US Forced to Import Corn and Soy to Meet GMO-Free Demand

June 25, 2015 Updated: June 25, 2015
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In the U.S. a shocking 88 percent of corn and 94 percent of soybeans are genetically modified. In order to ensure that your corn and soy are free of GMOs, you must buy organic. And while demand for both organic corn and organic soybeans are on the rise — increasing by a reported 10 percent annually, triple that of overall food sales — there’s not enough of the organic variety to meet demand. As a result, the U.S. has been forced to import organic corn and soybeans to meet growing demand.

We’ve had to turn to countries like Romania to import organic corn and India and China to import organic soybeans. The percentage of organic corn imported from Romania rose from $545,000 in 2013 to $11.6 million last year. What’s more, soybean imports from India doubled last year, according to JournalStar.com.

Much of the corn and soybeans in the U.S. must be used as feed for organic livestock, which require that feed not include synthetic fertilizers in order to be certified organic. The majority of GMO corn and soybeans in the U.S. end up in processed foods. For example, corn flour, corn gluten, corn masa, corn starch, corn syrup, cornmeal, and high-fructose corn syrup (HFCS) are all derived from corn and soy flour, soy protein, soy isolates, soy isoflavones, soy lecithin, vegetable proteins, textured vegetable protein (TVP), tofu, tamari, tempeh, and soy protein supplements are all derived for soybeans.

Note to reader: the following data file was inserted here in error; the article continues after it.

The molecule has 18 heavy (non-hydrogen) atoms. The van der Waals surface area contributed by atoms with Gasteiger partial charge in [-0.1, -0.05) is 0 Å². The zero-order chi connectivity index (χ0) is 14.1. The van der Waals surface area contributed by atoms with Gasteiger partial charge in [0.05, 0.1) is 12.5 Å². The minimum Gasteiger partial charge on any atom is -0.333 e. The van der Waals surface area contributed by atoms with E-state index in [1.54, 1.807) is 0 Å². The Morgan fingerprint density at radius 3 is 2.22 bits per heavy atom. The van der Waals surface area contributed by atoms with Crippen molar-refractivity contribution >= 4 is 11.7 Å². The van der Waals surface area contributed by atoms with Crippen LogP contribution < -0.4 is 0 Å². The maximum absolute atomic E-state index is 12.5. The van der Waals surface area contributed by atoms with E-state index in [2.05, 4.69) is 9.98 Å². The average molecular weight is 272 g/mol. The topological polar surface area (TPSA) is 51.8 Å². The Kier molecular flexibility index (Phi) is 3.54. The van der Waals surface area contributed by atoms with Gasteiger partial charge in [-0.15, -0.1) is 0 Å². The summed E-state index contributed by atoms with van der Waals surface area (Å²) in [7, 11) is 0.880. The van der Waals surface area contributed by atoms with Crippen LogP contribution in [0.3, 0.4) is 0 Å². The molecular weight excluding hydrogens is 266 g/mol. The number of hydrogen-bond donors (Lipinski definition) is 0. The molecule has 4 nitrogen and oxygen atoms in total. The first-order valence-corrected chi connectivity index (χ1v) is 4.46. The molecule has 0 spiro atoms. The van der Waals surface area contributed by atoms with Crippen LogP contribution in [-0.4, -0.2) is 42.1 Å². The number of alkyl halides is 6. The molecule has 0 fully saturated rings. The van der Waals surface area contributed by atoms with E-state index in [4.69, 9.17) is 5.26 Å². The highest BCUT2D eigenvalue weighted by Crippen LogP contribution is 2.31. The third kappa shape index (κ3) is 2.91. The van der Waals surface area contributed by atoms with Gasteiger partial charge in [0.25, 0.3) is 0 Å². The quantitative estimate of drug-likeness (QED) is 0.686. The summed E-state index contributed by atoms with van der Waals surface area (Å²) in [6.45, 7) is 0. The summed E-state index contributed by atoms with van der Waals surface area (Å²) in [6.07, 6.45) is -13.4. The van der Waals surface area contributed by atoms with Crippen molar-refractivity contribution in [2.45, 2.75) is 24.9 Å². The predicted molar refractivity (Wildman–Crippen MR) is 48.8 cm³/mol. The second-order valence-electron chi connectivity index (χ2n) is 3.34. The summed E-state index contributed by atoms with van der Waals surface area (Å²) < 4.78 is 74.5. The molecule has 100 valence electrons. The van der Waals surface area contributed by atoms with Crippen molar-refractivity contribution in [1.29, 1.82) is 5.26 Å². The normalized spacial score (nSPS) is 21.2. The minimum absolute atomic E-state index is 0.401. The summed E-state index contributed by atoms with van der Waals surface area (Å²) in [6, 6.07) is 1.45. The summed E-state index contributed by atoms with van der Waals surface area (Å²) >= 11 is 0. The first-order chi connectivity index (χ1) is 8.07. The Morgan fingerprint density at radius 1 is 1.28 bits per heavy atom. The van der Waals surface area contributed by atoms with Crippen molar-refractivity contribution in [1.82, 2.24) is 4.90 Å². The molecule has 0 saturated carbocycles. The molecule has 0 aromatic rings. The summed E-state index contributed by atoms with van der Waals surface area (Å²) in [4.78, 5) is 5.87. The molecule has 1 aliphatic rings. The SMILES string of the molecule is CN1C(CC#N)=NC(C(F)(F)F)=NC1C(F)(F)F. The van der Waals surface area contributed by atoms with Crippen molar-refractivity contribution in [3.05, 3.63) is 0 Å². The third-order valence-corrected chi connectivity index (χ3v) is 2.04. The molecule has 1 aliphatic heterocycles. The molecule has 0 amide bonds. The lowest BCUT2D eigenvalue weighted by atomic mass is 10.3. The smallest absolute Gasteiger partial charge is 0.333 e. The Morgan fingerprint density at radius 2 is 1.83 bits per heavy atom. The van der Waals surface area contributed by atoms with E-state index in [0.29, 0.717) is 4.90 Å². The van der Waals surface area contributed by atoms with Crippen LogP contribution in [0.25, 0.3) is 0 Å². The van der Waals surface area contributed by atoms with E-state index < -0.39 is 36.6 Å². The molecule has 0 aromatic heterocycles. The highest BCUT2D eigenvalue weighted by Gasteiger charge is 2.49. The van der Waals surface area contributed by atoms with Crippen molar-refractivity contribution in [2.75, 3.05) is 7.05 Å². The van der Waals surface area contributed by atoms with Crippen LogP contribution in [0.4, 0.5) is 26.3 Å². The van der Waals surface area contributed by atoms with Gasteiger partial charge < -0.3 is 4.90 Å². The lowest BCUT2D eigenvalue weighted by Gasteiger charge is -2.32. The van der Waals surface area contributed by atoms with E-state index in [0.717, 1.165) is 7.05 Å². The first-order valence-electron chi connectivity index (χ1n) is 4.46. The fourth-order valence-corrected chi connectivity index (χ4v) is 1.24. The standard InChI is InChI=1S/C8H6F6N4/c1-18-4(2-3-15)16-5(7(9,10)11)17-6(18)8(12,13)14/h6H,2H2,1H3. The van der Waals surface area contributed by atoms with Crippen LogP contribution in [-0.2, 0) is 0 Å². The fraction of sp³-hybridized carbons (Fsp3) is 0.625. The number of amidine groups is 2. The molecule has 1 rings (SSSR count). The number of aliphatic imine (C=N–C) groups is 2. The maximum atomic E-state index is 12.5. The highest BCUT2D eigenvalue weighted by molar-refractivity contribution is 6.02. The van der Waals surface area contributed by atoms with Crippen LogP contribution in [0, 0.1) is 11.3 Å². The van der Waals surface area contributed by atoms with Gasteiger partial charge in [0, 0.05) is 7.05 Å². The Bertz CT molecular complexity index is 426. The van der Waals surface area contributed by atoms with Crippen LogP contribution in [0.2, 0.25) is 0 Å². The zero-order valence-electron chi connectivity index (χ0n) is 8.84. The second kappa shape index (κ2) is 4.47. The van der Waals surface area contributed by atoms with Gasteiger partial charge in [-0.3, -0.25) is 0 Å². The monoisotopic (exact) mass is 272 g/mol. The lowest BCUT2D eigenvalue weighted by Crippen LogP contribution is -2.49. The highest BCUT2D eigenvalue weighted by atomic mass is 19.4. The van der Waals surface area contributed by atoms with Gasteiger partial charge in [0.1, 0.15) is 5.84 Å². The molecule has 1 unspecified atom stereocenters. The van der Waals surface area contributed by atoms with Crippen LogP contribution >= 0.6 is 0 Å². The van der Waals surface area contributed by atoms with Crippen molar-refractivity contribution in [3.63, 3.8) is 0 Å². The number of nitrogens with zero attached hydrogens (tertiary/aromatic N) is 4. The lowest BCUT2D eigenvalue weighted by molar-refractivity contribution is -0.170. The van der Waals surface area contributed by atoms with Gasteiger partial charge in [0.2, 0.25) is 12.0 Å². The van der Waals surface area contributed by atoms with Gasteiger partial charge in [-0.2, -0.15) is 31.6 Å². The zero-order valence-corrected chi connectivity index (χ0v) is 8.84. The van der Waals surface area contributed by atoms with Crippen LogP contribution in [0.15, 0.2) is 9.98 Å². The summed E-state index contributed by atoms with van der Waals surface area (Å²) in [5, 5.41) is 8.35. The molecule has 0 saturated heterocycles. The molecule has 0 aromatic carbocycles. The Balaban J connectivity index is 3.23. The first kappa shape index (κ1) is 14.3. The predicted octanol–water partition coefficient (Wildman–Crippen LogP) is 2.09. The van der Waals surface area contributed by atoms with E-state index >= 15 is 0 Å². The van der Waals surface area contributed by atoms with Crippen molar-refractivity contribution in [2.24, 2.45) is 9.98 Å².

As farmers become more dependent on GMO seeds, it’s harder for them to make the switch to organic, especially considering that organic farms must be free of non-organic seeds and chemicals for three years before they can be certified organic. However, there is hope. USDA is helping more small farms become certified organic by partially funding their certification costs. USDA’s Agricultural Marketing Service has nearly $12 million available to help farmers defray the cost of certification. But it’s definitely a small step when you take into account that the majority of U.S. farmland is devoted to conventional crops.

This article was originally published on www.NaturallySavvy.com

*Image of “corn”  Dennis Tang/Flickr/CC BY-SA 2.0